Criteria to Introduce New Drugs for Clinical Trials Top


The national policy on traditional and alternative medicine in the form of Drug and Cosmetic Act 1940 and Drug and Cosmetic Rule was introduced in 1940, which was updated in several times. The Government of India recognized the traditional Indian System of Medicine (ISM) in 1959, and updated Drug and Cosmetic Act. For different ISM, several expert committees were formed time to time and the earliest was in 1962. In the year 1969, separate chapter related to Ayurveda, Siddha, and Unani drugs was inserted by Act 13 of 1964 in the Act, which partly similar as those for conventional pharmaceuticals. In 2006 and 2008 guideline for the evaluation and analysis of drugs under ISM was given under Drug and Cosmetic Rule 1945.[9]

Before the drug product can be approved for import or manufacturing and marketing in the country, the demonstration of safety and efficacy of the drug product for use in humans is essential. The Rules 122A, 122B and 122D, 122 DA, 122DAA, 122E of Drugs and Cosmetics Rules and Appendix I, IA and VI of Schedule Y, describe the information/data required for the approval of clinical trial and/or to import or manufacture of new drug for marketing in the country. However, the requirements for the approval of clinical trials and new drugs may vary depending on the nature of new drugs.[10] In India, new drugs launched elsewhere are subjected to clinical trials alone and on local patients (typical of Phase 3 trials). The requirement for local clinical trials is based on the claims that ethnicity and environmental factors can influence the efficacy and safety of drugs.[11] For any new drug development, the applicant has to obtain license from State Licensing Authority in Form-29 based on NOC obtained from CDSCO. Clinical trials are required to be carried out right from Phase I for new drug substances discovered in India.

Phase I clinical trials should be performed by the researchers trained in clinical pharmacology with the facilities to closely monitor. At least two participants should be used on each dose at one or two centers. Phase II clinical trials have to be carried out on 10-12 participants at each dose. These studies should usually be carried out at 3–4 centers by clinicians dedicated on the specified therapeutic areas and having required the facilities to conduct the investigations for efficacy and safety.[10] Phase III data should be obtained on at least 100 patients distributed over 3-4 centers primarily to confirm the efficacy and safety of the drug.

If the drug is a new drug substance discovered in India and not marketed in any other country, Phase III data should generally be obtained on at least 500 patients distributed over 10-15 centres. Permission to carry out these trials shall generally be given in stages, considering the data emerging from earlier Phase(s).[10]

The Drugs Controller General of India (DCGI) is an official of the CDSCO who is the final regulatory authority for the approval of clinical trials in the country. His ambit, in addition, also extends to the inspections of trial sites, inspections of sponsors of clinical research and manufacturing facilities in the country, oversight of the Central Drugs Testing Laboratory (Mumbai) and the Regional Drugs Testing Laboratory as also heading the Indian Pharmacopeia Commission among various other roles, responsibilities, and functions. DCGI monitors the quality of manufacturing, marketing, import, and distribution of drugs in India. It monitors any dispute regarding the quality of drugs and maintains uniformity in the enforcement of the Drugs and Cosmetics Act. All the research institutes conducting research are under the direct supervision of DCGI.[12]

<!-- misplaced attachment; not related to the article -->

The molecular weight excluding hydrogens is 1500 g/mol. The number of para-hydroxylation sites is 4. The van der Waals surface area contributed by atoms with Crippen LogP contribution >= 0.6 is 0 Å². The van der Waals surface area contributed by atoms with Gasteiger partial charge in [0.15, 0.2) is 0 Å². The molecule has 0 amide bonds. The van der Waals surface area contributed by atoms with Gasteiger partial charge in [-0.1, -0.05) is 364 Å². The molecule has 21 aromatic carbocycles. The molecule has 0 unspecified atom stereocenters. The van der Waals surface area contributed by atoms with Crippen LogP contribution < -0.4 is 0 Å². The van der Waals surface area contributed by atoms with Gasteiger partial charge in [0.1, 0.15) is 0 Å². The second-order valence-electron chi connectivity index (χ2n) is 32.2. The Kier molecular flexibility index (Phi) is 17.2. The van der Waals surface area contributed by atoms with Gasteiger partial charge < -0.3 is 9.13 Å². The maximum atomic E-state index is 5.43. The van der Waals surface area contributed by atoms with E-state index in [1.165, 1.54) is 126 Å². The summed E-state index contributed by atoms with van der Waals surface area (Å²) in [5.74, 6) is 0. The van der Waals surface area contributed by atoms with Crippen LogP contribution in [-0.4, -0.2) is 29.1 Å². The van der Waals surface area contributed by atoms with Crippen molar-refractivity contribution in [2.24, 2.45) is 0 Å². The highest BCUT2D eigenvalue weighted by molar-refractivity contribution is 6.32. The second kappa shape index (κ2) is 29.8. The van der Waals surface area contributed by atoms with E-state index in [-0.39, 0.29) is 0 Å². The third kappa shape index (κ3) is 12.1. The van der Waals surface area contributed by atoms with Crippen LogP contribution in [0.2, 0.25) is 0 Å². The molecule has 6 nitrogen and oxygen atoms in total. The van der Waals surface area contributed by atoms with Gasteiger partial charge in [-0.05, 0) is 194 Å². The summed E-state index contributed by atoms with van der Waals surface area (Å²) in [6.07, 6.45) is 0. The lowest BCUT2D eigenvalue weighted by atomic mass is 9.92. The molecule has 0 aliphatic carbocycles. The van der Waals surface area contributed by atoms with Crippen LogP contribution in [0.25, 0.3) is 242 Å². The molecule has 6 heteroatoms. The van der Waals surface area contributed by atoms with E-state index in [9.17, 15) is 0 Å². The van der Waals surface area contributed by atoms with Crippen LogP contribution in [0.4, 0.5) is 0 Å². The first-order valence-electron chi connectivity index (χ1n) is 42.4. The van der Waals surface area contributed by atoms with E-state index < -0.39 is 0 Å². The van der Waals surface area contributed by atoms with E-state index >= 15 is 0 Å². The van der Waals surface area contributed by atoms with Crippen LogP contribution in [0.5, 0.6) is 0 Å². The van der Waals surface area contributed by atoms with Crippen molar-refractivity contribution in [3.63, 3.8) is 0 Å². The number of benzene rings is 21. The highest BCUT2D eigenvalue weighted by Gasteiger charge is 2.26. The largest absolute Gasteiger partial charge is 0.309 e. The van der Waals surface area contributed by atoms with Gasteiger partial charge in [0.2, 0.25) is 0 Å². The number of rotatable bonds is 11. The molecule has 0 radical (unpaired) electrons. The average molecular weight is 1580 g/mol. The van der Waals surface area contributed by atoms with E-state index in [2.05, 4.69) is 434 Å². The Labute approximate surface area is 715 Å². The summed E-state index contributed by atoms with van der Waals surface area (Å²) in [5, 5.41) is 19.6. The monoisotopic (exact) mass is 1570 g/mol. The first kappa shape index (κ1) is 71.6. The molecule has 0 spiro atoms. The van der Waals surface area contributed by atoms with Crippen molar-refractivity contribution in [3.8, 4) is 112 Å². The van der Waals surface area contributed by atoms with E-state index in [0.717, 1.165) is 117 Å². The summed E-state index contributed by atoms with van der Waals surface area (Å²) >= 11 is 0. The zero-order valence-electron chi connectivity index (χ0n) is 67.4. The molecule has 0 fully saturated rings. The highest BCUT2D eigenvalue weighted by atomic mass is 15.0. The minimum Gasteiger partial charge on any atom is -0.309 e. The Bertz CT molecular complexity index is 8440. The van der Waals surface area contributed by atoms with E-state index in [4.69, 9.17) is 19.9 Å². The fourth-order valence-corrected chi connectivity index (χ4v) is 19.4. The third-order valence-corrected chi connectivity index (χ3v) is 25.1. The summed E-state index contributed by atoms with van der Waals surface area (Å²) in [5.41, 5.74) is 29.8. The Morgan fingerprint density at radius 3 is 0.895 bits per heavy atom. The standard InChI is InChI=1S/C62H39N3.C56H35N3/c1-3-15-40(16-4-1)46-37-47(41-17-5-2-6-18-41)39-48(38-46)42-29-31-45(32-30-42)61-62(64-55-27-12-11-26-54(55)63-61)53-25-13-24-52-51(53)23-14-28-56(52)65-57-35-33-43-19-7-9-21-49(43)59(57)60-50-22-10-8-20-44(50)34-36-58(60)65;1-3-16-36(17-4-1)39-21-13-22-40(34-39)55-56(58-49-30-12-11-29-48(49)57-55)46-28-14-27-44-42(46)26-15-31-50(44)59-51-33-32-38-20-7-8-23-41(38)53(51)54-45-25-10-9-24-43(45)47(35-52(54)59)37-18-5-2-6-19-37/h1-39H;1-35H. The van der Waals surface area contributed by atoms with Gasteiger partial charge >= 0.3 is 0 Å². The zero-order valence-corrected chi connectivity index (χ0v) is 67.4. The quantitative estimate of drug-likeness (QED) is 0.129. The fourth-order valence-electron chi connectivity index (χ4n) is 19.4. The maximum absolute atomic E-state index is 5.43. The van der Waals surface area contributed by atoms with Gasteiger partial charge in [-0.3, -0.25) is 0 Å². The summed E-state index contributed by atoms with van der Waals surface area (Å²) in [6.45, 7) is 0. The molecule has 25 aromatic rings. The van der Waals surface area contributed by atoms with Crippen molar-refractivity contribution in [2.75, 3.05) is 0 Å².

The Indian Council of Medical Research is the apex body that governs the formulation, coordination, and promotion of biomedical research. It receives funding from the Ministry of Health and Family Welfare and the Department of Health Research, Government of India.[12]

Registration of Ethics Committees that approve studies (Rule 122DD):

  • Investigators and Administrators of Academics Institutes should ensure that their Institutional Ethics Committees (IECs) are registered with the central licensing authority and the registration renewed at the end of 3 years. This is mandatory for Regulatory Clinical Trials.[13]



   Approval from Institutional Ethics Committee Top


  • All clinical trials need to have approval from the IEC
  • A recent regulatory change with respect to investigator initiated studies is that academicians who carry out trials with “new drugs” no longer need approval from the DCGI for conducting the clinical trial and approval from IEC should be taken. This is provided that these studies are not intended for generating data to make a regulatory submission.[14]
  • In case the IEC feels that there could be a potential overlap between the academic and regulatory purposes of the trial, they should notify the office of the DCGI. If the IEC does not hear from the DCGI within 30 days, it should be presumed that no permission is needed from the licensing authority.[14]



   Registration of the Clinical Trial With the Clinical Trials Registry of India Top


The CTRI is a free, online portal that allows both investigator initiated and regulatory studies to be registered. It is recommended that all studies are registered at a public portal. However, for Regulatory Clinical Trials, registration in CTRI is mandatory from June 2009.[15]

  • Registration must be done before the first participant is enrolled
  • Registration is important from a publication standpoint, as editors of many Biomedical Journals will not accept articles that have interventional studies not registered with a Clinical Trials Registry.[16]



   What are the Current Guidelines for Use of Herbal Medicaments in a Clinical Trial? Top


The Gazette of India in November 30, 2015, in a notification by the Ministry of health and Family welfare has made following amendment in the Drugs and Cosmetics Rules, 1945, namely: